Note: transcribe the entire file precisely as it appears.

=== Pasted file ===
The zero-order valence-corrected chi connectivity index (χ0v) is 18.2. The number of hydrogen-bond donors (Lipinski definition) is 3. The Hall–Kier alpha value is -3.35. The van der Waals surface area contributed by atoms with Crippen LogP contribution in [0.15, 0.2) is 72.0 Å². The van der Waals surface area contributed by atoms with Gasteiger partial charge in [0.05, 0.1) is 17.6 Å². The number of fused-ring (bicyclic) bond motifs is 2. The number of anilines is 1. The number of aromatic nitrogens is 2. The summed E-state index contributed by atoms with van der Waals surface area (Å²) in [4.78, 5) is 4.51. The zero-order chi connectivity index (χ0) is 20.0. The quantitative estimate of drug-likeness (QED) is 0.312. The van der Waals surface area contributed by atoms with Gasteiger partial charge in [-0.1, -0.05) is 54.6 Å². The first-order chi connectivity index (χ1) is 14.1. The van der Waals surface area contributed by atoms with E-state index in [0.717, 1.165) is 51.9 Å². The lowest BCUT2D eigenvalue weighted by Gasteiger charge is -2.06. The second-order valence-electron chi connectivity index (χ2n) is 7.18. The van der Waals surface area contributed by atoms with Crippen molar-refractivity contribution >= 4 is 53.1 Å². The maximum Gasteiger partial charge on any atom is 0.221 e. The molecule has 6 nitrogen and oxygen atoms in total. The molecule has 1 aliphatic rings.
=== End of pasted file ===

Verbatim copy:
The zero-order valence-corrected chi connectivity index (χ0v) is 18.2. The number of hydrogen-bond donors (Lipinski definition) is 3. The Hall–Kier alpha value is -3.35. The van der Waals surface area contributed by atoms with Crippen LogP contribution in [0.15, 0.2) is 72.0 Å². The van der Waals surface area contributed by atoms with Gasteiger partial charge in [0.05, 0.1) is 17.6 Å². The number of fused-ring (bicyclic) bond motifs is 2. The number of anilines is 1. The number of aromatic nitrogens is 2. The summed E-state index contributed by atoms with van der Waals surface area (Å²) in [4.78, 5) is 4.51. The zero-order chi connectivity index (χ0) is 20.0. The quantitative estimate of drug-likeness (QED) is 0.312. The van der Waals surface area contributed by atoms with Gasteiger partial charge in [-0.1, -0.05) is 54.6 Å². The first-order chi connectivity index (χ1) is 14.1. The van der Waals surface area contributed by atoms with E-state index in [0.717, 1.165) is 51.9 Å². The lowest BCUT2D eigenvalue weighted by Gasteiger charge is -2.06. The second-order valence-electron chi connectivity index (χ2n) is 7.18. The van der Waals surface area contributed by atoms with Crippen molar-refractivity contribution >= 4 is 53.1 Å². The maximum Gasteiger partial charge on any atom is 0.221 e. The molecule has 6 nitrogen and oxygen atoms in total. The molecule has 1 aliphatic rings.